Tuesday, July 15, 2008

Bastille Day at The Los Angeles Times

Los Angeles Times Publisher David Hiller Resigns

Hiller's 21-month tenure was marked by plans for the sharpest staff and production cuts in The Times' history. No successor is named.

By Michael A. Hiltzik

Los Angeles Times Staff Writer

July 15, 2008

Los Angeles Times Publisher David D. Hiller resigned Monday after a 21-month tenure that encompassed the departures of two Times editors and plans for the sharpest staff and production cuts in the newspaper's history amid a continuing slide in advertising revenue.

Tribune Co. -- which owns The Times and other media assets, including the Chicago Tribune and KTLA-TV Channel 5, as well as the Chicago Cubs baseball team -- named no successor to Hiller.

Although newspapers across the country have been suffering severe revenue declines, The Times' performance under Hiller has been particularly disappointing. The paper has experienced the steepest drop in cash flow of any in the Tribune chain of 11 daily newspapers. Hiller also acquired a reputation among Tribune brass as an indecisive leader, according to senior Times executives; The Times has been without an advertising manager since February, for example.

Responding to the criticism of his management style, Hiller said, "It's fair to say that along with our colleagues here, we tried to make the decisions that were best for the paper."

A statement he e-mailed to Times staff suggested that he was ousted by Tribune Chairman and Chief Executive Sam Zell: "Sam's the boss and he gets to pick his own quarterback."

Tribune Chief Operating Officer Randy Michaels said he expected to name a new publisher by the end of the summer. In the interim, he said, he would oversee operations at The Times in tandem with Tribune Executive Vice President and Chief Administrative Officer Gerry Spector.

Hiller's departure came the day Times managers began implementing a newsroom cutback of 150 people, part of a paperwide reduction of 250. The newsroom layoffs represent about 17% of the editorial staff at the newspaper and its website.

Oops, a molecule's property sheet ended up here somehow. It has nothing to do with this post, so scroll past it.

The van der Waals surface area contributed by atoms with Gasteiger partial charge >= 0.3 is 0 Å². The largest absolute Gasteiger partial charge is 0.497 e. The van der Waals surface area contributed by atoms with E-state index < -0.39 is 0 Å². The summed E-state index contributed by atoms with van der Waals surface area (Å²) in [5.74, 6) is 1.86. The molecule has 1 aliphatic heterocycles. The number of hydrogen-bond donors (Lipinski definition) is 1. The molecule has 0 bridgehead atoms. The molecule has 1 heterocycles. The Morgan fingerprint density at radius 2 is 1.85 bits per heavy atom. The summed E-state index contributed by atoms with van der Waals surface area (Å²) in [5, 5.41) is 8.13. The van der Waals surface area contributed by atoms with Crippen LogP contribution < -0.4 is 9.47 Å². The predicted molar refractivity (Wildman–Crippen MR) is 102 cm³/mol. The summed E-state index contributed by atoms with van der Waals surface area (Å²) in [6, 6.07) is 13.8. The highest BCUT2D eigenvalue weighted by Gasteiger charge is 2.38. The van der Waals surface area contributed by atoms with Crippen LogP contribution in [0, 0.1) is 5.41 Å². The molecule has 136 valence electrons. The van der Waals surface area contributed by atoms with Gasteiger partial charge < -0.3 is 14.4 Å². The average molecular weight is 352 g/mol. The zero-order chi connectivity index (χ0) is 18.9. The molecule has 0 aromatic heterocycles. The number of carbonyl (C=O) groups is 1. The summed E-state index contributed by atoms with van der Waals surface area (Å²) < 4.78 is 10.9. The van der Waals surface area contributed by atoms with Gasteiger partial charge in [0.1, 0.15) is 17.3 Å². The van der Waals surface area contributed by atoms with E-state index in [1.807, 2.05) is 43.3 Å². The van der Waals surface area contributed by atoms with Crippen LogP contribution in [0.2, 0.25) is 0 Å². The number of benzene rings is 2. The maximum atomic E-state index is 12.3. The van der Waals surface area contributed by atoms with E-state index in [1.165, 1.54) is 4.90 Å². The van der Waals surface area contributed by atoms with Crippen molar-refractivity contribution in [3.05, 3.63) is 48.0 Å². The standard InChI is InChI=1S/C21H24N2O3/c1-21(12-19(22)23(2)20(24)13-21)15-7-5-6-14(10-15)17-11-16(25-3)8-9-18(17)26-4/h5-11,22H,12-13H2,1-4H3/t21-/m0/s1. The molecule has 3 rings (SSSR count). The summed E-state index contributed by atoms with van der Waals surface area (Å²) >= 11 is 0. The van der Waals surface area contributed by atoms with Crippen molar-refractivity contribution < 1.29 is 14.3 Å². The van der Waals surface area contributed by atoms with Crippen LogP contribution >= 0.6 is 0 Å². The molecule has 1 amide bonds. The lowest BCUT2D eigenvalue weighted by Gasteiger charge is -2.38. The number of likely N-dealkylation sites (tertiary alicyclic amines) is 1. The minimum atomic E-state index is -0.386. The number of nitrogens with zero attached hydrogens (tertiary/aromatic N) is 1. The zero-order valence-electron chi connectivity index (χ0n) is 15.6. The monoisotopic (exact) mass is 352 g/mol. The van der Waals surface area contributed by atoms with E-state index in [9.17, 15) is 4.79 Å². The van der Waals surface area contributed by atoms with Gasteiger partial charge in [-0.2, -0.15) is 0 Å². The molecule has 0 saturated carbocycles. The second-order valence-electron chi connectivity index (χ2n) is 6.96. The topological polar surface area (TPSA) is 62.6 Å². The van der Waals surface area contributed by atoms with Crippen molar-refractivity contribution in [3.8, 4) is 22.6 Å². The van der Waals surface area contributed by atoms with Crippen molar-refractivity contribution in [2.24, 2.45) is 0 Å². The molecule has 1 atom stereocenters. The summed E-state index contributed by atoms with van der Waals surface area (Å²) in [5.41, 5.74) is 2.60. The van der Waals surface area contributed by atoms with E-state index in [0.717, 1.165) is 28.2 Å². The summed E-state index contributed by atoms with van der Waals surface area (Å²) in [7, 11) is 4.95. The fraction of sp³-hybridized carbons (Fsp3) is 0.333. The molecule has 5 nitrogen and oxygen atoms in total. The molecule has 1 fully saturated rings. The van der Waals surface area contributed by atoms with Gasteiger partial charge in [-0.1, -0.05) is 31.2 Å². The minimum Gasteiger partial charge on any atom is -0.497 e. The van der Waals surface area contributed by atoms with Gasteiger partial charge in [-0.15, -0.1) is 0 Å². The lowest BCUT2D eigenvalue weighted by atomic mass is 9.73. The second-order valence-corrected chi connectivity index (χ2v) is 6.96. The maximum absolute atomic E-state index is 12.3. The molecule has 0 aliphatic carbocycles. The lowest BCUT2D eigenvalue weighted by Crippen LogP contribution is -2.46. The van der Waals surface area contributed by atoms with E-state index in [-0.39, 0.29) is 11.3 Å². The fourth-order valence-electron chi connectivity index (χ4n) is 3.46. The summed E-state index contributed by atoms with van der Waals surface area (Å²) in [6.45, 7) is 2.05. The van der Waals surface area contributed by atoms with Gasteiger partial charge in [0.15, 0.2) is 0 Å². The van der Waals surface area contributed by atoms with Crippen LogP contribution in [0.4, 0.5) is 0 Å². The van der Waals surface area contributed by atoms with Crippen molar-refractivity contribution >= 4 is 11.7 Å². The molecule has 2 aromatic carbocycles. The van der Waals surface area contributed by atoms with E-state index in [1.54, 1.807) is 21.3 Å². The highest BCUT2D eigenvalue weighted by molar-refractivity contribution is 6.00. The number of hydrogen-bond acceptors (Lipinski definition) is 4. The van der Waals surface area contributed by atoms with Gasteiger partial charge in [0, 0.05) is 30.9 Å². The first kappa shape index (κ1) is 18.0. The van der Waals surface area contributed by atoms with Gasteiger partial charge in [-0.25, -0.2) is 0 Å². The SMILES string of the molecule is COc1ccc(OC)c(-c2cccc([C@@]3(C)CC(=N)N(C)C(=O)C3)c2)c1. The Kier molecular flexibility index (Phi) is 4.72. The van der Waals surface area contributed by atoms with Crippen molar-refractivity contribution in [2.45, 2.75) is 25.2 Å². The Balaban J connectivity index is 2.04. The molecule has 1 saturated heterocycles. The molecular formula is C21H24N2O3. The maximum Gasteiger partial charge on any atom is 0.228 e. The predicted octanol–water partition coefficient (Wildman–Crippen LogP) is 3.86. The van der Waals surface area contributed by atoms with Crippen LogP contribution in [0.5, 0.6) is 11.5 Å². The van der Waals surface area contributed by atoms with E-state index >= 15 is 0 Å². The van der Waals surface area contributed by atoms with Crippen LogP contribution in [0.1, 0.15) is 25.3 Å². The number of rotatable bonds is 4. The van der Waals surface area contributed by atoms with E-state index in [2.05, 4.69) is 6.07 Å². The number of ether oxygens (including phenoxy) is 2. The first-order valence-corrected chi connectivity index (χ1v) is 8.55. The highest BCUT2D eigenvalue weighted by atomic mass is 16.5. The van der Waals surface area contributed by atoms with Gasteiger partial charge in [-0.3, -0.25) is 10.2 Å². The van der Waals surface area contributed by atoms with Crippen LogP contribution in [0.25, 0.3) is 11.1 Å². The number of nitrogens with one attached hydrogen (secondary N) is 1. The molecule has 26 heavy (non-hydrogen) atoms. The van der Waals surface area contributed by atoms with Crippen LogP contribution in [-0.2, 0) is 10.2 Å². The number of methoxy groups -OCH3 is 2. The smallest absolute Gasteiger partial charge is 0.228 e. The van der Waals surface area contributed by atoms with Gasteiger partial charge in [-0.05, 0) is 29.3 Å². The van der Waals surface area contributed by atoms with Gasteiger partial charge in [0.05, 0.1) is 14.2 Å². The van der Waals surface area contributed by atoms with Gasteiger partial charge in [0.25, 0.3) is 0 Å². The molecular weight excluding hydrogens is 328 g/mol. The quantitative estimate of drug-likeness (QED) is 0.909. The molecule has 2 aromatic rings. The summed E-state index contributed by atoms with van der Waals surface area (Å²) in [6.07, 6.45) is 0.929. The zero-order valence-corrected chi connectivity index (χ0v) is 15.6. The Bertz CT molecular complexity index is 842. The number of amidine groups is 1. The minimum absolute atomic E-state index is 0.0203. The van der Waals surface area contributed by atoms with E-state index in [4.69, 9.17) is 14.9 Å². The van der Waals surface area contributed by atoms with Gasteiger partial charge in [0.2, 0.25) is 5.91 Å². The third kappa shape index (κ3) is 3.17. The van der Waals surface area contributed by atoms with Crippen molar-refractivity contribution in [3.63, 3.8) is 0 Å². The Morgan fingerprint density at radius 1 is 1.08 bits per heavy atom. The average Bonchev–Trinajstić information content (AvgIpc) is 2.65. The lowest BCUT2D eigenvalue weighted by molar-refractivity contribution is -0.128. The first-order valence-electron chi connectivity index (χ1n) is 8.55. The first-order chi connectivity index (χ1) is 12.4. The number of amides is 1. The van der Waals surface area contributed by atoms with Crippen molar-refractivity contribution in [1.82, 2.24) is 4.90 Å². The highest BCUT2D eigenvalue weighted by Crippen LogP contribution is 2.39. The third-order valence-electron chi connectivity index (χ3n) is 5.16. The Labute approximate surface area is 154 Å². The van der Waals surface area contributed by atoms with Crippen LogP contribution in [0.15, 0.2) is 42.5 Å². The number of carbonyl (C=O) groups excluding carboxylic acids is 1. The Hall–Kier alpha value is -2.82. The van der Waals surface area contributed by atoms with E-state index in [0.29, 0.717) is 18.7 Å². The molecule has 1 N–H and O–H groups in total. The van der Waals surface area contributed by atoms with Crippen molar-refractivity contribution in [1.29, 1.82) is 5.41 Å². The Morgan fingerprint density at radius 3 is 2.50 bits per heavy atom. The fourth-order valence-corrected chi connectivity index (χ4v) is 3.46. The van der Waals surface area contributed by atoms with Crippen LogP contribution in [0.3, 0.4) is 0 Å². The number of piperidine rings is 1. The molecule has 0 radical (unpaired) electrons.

The cuts were ordered in an effort to husband the newspaper's cash flow in an environment of declining advertising revenue, but they have triggered a debate -- similar to that raging throughout the newspaper industry -- over how they might affect the newspaper's ability to serve the community.

"The overall picture of what's happening to The Times is simply not good," said George Kieffer, a prominent Los Angeles attorney who has expressed concerns in the past about the effect of cutbacks on the newspaper's civic role.

"There has never been a time when Greater Los Angeles has been more in need of civic education, the central role of The Times," he said.

The announcement of Hiller's departure came the same day as the resignation of Ann Marie Lipinski, 52, as editor of the Chicago Tribune.

Lipinski will be replaced by Gerould W. Kern, 58, a former associate and deputy managing editor at the newspaper who has been vice president of editorial at the company's Tribune Publishing unit since 2003.

Lipinski said her last day at the newspaper would be Thursday. Her departure comes scarcely a week after the Chicago paper announced deep cuts in its staffing and number of weekly pages. But in a memo to her staff excerpted in the newspaper, she said of her decision to leave after seven years as editor that "it would be inaccurate to attribute it to any one event." [Click for MORE] Sphere: Related Content

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